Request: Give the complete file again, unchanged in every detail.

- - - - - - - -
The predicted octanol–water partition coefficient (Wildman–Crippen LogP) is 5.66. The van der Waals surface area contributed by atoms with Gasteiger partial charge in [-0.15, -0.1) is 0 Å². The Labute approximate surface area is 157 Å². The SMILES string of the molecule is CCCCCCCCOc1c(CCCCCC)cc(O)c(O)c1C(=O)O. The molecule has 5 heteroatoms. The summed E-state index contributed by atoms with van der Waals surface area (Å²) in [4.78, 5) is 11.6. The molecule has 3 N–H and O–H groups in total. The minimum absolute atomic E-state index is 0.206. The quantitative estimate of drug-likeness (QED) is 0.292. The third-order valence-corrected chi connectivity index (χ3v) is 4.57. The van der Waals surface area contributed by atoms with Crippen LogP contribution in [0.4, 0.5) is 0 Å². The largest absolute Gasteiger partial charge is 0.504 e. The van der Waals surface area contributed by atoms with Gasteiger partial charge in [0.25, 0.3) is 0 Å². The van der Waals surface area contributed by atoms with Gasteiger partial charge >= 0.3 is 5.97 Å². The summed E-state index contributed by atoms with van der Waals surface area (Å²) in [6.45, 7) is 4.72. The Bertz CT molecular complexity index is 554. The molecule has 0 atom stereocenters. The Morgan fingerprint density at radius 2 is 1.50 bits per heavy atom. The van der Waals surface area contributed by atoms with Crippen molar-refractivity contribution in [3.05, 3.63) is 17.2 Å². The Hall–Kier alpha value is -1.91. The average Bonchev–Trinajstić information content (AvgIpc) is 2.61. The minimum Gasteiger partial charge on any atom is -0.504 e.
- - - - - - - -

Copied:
The predicted octanol–water partition coefficient (Wildman–Crippen LogP) is 5.66. The van der Waals surface area contributed by atoms with Gasteiger partial charge in [-0.15, -0.1) is 0 Å². The Labute approximate surface area is 157 Å². The SMILES string of the molecule is CCCCCCCCOc1c(CCCCCC)cc(O)c(O)c1C(=O)O. The molecule has 5 heteroatoms. The summed E-state index contributed by atoms with van der Waals surface area (Å²) in [4.78, 5) is 11.6. The molecule has 3 N–H and O–H groups in total. The minimum absolute atomic E-state index is 0.206. The quantitative estimate of drug-likeness (QED) is 0.292. The third-order valence-corrected chi connectivity index (χ3v) is 4.57. The van der Waals surface area contributed by atoms with Crippen LogP contribution in [0.4, 0.5) is 0 Å². The largest absolute Gasteiger partial charge is 0.504 e. The van der Waals surface area contributed by atoms with Gasteiger partial charge in [0.25, 0.3) is 0 Å². The van der Waals surface area contributed by atoms with Gasteiger partial charge >= 0.3 is 5.97 Å². The summed E-state index contributed by atoms with van der Waals surface area (Å²) in [6.45, 7) is 4.72. The Bertz CT molecular complexity index is 554. The molecule has 0 atom stereocenters. The Morgan fingerprint density at radius 2 is 1.50 bits per heavy atom. The van der Waals surface area contributed by atoms with Crippen molar-refractivity contribution in [3.05, 3.63) is 17.2 Å². The Hall–Kier alpha value is -1.91. The average Bonchev–Trinajstić information content (AvgIpc) is 2.61. The minimum Gasteiger partial charge on any atom is -0.504 e.